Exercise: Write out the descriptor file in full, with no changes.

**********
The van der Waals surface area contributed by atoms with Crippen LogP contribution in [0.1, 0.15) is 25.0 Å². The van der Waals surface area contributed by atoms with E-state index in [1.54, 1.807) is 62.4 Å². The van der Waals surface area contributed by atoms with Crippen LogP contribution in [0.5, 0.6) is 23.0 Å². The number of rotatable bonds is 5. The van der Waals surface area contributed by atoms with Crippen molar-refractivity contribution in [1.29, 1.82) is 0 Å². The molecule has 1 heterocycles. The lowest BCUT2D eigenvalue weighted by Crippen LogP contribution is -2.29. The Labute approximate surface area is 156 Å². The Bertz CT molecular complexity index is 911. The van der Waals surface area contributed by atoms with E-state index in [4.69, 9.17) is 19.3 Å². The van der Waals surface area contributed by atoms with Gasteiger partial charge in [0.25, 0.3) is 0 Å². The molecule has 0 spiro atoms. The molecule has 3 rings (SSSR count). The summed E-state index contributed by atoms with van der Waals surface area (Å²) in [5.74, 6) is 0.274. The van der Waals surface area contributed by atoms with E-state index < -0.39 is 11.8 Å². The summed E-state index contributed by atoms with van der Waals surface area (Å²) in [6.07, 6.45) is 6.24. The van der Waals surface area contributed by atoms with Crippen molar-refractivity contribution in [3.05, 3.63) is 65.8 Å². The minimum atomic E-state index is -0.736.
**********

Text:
The van der Waals surface area contributed by atoms with Crippen LogP contribution in [0.1, 0.15) is 25.0 Å². The van der Waals surface area contributed by atoms with E-state index in [1.54, 1.807) is 62.4 Å². The van der Waals surface area contributed by atoms with Crippen LogP contribution in [0.5, 0.6) is 23.0 Å². The number of rotatable bonds is 5. The van der Waals surface area contributed by atoms with Crippen molar-refractivity contribution in [1.29, 1.82) is 0 Å². The molecule has 1 heterocycles. The lowest BCUT2D eigenvalue weighted by Crippen LogP contribution is -2.29. The Labute approximate surface area is 156 Å². The Bertz CT molecular complexity index is 911. The van der Waals surface area contributed by atoms with E-state index in [4.69, 9.17) is 19.3 Å². The van der Waals surface area contributed by atoms with Gasteiger partial charge in [0.25, 0.3) is 0 Å². The molecule has 0 spiro atoms. The molecule has 3 rings (SSSR count). The summed E-state index contributed by atoms with van der Waals surface area (Å²) in [5.74, 6) is 0.274. The van der Waals surface area contributed by atoms with E-state index < -0.39 is 11.8 Å². The summed E-state index contributed by atoms with van der Waals surface area (Å²) in [6.07, 6.45) is 6.24. The van der Waals surface area contributed by atoms with Crippen molar-refractivity contribution in [3.05, 3.63) is 65.8 Å². The minimum atomic E-state index is -0.736.